So don’t let me have left the camp in vain. I need you to help as well. Your donations have gone a long way, your love and support have helped carry me here, but I, and we, need you to share with the world what is happening here. Not having the time or money to come here is understandable, but silence is not.

This isn’t over. The ruling will be coming tomorrow and I plan to be at the frontline camps when it does. The National Guard might respond then, especially if the ruling is not in our favour. I may not be able to make another post very soon if I am there when they do. I hope it does not go that way. I am praying for a favourable ruling, and I am praying that we will be able to return home safely – but I also know the history of this country, and I know the history of how the government has treated me and my ancestors, so I am preparing for the worst.

But pray for the best, and hopefully I’ll be writing another post tomorrow night about the ruling and the response here at Standing Rock.

Rainbow Warriors

 

Your Flower Crown Shouldn’t Have Cracks In It

Ilvermorny

Months ago (a year ago?), information was released on the new series of books by J.K. Rowling set in the Harry Potter universe, but this time focused around America and it’s particular history. I am appalled by the way this new franchise is being delivered, and my disappointment has grown each time a new bit of information has come out. Most recently, Pottermore, a website devoted to the Harry Potter fandom, released a quiz where any wizarding world lover can find out which American house they belong to, whether it be Pukwudgie, Wampus, Horned Serpent (Unktehi or Uktena), or Thunderbird. Ever since this quiz came out, my Facebook and Twitter feed have been crawling with people posting the results of the quiz, identifying which house and which symbol belongs to them, and overall trivializing the significance of these characters.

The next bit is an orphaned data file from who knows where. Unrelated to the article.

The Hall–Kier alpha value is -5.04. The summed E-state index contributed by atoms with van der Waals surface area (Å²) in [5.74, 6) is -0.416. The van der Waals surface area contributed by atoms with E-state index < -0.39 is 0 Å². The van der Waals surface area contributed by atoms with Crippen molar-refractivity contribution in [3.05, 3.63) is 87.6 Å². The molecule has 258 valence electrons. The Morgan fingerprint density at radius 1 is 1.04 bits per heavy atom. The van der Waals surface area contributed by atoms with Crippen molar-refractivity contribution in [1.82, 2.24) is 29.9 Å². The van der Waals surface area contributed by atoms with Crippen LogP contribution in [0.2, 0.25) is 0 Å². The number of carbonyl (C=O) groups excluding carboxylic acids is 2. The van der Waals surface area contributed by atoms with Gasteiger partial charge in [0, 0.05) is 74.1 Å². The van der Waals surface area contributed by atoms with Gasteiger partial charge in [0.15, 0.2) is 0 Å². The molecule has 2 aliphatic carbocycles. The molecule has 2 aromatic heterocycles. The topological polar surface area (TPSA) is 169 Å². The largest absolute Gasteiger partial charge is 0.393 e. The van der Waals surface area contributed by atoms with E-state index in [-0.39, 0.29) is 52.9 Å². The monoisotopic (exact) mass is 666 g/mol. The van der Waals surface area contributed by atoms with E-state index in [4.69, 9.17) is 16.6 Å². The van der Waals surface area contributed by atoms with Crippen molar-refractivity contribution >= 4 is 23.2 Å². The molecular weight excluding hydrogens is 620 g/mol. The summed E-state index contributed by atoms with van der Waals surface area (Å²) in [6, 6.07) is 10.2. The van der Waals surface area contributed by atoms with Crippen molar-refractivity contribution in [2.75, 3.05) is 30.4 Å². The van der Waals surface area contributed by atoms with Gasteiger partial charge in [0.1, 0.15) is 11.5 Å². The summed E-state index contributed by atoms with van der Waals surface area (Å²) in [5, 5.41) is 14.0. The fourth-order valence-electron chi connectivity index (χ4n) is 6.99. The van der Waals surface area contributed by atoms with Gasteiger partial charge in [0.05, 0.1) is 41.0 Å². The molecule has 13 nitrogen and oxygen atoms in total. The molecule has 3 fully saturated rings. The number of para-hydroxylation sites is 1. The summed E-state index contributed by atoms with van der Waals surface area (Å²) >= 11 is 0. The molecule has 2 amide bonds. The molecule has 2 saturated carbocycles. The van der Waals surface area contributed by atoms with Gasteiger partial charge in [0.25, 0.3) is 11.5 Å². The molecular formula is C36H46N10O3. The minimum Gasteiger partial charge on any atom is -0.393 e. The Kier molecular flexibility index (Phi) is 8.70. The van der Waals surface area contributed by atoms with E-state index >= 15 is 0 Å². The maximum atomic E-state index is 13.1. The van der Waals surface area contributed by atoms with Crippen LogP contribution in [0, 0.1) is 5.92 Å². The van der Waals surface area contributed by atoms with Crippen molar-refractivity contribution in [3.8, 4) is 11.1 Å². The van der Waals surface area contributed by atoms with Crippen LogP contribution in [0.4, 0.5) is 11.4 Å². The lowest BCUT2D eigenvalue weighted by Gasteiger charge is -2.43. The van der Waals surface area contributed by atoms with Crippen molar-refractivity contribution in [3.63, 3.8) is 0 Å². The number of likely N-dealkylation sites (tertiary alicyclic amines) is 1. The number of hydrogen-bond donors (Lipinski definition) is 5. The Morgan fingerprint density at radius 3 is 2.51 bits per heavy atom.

You see, both Thunderbird and the Horned Serpent are considered by many people to be gods. Thunderbird is the caretaker of the heavens and the Horned Serpent is the caretaker of the underworld. I don’t mean that people used to think this, such as in the case of Zeus and Hades (exception: pagans, but not really comparable), I mean these stories and belief are presently essential aspects of our origins. This isn’t mythology to many of us, they are living, breathing things, relevant to the here and now. Thunderbird is probably one of the most recognized characters across indigenous America. Thunderbird carries significance from the Kwakwaka’wakw in the Pacific Northwest to the Lakota of the Plains to the Algonquin of the East Coast and even my own people in the Southwest have stories about Thunderbird! It would be comparable if she had written East Indian houses named Shiva, Vishnu, Ganesh, and Durga. It would be comparable if she wrote another story but her houses were Mary, Jesus, the Holy Ghost, and God, the Father. The previous Harry Potter houses were named for different animals, a Lion, a Snake, a Raven, and a Badger. These animals were quite generic. One could argue that instead of a lion, that a Griffon was the mascot of Gryffindor, but even that myth is suitably generic and is not tied to present day marginalized cultures.

When these house symbols were first announced, there was a massive response from the American and Canadian indigenous communities, calling out to Rowling about the mistakes that she had made, and generously suggesting that she should change the direction she was going. The community even offered up their own experience and wisdom. We offered to try and help so that she could still write a story that involved the indigenous past of the Americas in her wizarding world. But these pleas fell on deaf ears. In the past, Rowling has jumped to defend homosexuality and blackness, even proclaiming that Hermione was a black heroine all along (or at least indicating this). Rowling has made some mistakes, but more often than not, has appeared to be a great white ally, and indeed I have often spoken of her reverentially and the way in which she caught up a generation in reading and writing that had never been done before. Normally she is very easy to reach on social media and quick to respond to questions. But this time, she chose to ignore the indigenous community. This time, she did not care.

White Inneffectualism